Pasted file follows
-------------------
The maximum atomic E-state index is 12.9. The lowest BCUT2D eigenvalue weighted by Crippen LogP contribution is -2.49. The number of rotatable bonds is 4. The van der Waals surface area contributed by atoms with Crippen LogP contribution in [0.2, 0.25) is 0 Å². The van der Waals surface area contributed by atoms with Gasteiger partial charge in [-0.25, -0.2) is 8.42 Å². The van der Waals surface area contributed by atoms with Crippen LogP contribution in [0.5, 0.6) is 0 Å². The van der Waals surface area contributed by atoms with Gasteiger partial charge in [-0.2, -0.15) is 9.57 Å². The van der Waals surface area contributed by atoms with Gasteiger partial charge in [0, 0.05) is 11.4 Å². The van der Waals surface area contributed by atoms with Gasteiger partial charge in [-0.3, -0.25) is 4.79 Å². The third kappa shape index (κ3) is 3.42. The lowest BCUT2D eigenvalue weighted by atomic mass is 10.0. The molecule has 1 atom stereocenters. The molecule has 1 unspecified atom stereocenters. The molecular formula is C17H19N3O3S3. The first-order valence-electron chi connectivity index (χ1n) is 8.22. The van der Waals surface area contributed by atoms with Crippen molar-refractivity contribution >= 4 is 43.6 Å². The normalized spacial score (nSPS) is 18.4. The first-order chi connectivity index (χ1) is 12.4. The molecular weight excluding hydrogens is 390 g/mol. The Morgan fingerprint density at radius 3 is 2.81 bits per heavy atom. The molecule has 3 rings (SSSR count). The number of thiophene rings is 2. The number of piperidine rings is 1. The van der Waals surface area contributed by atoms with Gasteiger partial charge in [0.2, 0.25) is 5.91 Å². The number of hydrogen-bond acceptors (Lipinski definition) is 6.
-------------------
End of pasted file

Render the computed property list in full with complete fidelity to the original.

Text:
The maximum atomic E-state index is 12.9. The lowest BCUT2D eigenvalue weighted by Crippen LogP contribution is -2.49. The number of rotatable bonds is 4. The van der Waals surface area contributed by atoms with Crippen LogP contribution in [0.2, 0.25) is 0 Å². The van der Waals surface area contributed by atoms with Gasteiger partial charge in [-0.25, -0.2) is 8.42 Å². The van der Waals surface area contributed by atoms with Crippen LogP contribution in [0.5, 0.6) is 0 Å². The van der Waals surface area contributed by atoms with Gasteiger partial charge in [-0.2, -0.15) is 9.57 Å². The van der Waals surface area contributed by atoms with Gasteiger partial charge in [0, 0.05) is 11.4 Å². The van der Waals surface area contributed by atoms with Gasteiger partial charge in [-0.3, -0.25) is 4.79 Å². The third kappa shape index (κ3) is 3.42. The lowest BCUT2D eigenvalue weighted by atomic mass is 10.0. The molecule has 1 atom stereocenters. The molecule has 1 unspecified atom stereocenters. The molecular formula is C17H19N3O3S3. The first-order valence-electron chi connectivity index (χ1n) is 8.22. The van der Waals surface area contributed by atoms with Crippen molar-refractivity contribution >= 4 is 43.6 Å². The normalized spacial score (nSPS) is 18.4. The first-order chi connectivity index (χ1) is 12.4. The molecular weight excluding hydrogens is 390 g/mol. The Morgan fingerprint density at radius 3 is 2.81 bits per heavy atom. The molecule has 3 rings (SSSR count). The number of thiophene rings is 2. The number of piperidine rings is 1. The van der Waals surface area contributed by atoms with Gasteiger partial charge in [0.2, 0.25) is 5.91 Å². The number of hydrogen-bond acceptors (Lipinski definition) is 6.